Allegrini 2018

Bulk wines: the prices of Italian PDO falling and the gap is getting wider, say ISMEA data

In the general decline (May data) prices hold only for Brunello di Montalcino, Chianti Classico, Etna, Barbera d’Alba, Soave and Roero Arneis
Bulk wines: prices of Italian PDO falling and the gap is getting wider

The average prices of a product do not tell the whole story about the market because there are so many variables. Like, the quality of the product, matching supply and demand, the requests of the sellers and buyers, which then, at closure of negotiations, can command prices that may be very far from the averages. And, even though it is not perfect, it follows the trend of the moment. The trend in wine is bulk prices are continuing to drop, inexorably, and involve all the most important denominations - only a few exceptions, such as Brunello di Montalcino, Chianti Classico, Etna and Barbera d'Alba for the reds, Soave and Roero Arneis for the whites. This is what the Italian agro-food market services, ISMEA data revealed, analyzed by WineNews, regarding average original prices updated in May 2018 (average free-cellar, VAT excluded, referring to the last vintage on the market, ed.). The most noticeable collapse is table wines: whites dropped -48.1% over 2018, at 3.02 euros per hectograde, and reds -31.5%, at 3.74 euros per hectograde.
According to ISMEA, as we mentioned, among the PDO reds, Brunello di Montalcino, confirmed the most popular wine in Italy, is holding its price at 1085.00 euros per hectoliter (+ 0.9%), and also Chianti Classico, at 282.50 euros per hectoliter (+ 0.9%), Barbera d'Alba, at 225 euros per hectoliter (+7.1%), and especially Etna’s red wines have grown considerably to +19.4% and 200 euros per hectoliter. All the others are a burgeoning of negative signs. Starting from Barolo (it must be said that there are usually fewer transactions than many other denominations, ed.), which dropped -13.7%, and 690 euros per hectoliter, Barbaresco, down -7.8 %, at 535 euros per hectoliter, and a similar trend for Nebbiolo d’Alba, -8.1% (285 euros per hectoliter). Bardolino and Bardolino Classico fell over 22% (at 95 and 110 euros per hectoliter), likewise the reds of Valpolicella (at 190 euros per hectoliter), Barbera d’Asti -17.2% (120 euros per hectoliter), and Chianti fell -19% (115 euros per hectoliter), while Montepulciano d’Abruzzo -14.6% at 69 euros per hectoliter, and the Lambrusco galaxy fell between -13% and -23%, prices between 57 and 62 euros per hectoliter, among the different typologies.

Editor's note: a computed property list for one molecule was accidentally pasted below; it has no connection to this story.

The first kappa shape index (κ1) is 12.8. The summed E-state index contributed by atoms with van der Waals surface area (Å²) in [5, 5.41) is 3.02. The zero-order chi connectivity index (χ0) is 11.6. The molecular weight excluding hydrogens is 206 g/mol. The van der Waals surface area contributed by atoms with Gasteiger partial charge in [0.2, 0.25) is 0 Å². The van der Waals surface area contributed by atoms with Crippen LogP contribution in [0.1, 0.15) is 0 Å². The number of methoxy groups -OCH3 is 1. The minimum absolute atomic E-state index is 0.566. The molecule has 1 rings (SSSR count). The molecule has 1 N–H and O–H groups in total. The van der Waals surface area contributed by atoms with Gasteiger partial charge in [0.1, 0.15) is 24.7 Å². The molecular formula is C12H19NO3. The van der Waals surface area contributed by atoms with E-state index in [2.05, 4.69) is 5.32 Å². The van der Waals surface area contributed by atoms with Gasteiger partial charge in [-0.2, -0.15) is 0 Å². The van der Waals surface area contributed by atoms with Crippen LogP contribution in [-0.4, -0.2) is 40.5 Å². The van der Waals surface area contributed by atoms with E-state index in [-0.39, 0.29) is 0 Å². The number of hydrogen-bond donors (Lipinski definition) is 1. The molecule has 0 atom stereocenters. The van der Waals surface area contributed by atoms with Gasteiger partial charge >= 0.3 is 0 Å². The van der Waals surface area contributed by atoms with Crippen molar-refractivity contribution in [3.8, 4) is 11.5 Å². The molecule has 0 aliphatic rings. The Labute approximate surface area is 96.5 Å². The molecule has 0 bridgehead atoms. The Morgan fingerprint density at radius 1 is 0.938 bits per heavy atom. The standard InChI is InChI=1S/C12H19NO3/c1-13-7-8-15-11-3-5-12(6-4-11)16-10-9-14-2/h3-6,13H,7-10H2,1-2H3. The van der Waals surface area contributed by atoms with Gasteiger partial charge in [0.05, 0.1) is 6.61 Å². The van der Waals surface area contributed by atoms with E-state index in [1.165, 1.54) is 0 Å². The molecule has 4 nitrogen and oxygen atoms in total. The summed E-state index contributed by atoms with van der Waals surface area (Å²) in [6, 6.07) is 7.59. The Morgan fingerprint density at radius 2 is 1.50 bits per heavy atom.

The only positive notes, as stated, among the PDO whites ISMEA surveyed, are Soave, up +2.2% (92 euros per hectoliter), Soave Classico, up +9.5% (115 euros per hectoliter), and Roero Arneis, up 11.9% (235 euros per hectoliter). Prosecco DOC fell 21% (172.5 euros per hectoliter), Conegliano and Valdobbiadene DOCG -20.7% (230 euros per hectoliter), Gavi -3.4% (280 euros per hectoliter), Orvieto -2.4% for (100 euros per hectoliter), Frascati -6.8% for (89.5 euros per hectoliter), and Chardonnay of Oltrepò Pavese collapsed -39.1% (140 euros per hectoliter).
The picture shows an anything but bright situation, while it’s time to start thinking about the next harvest.

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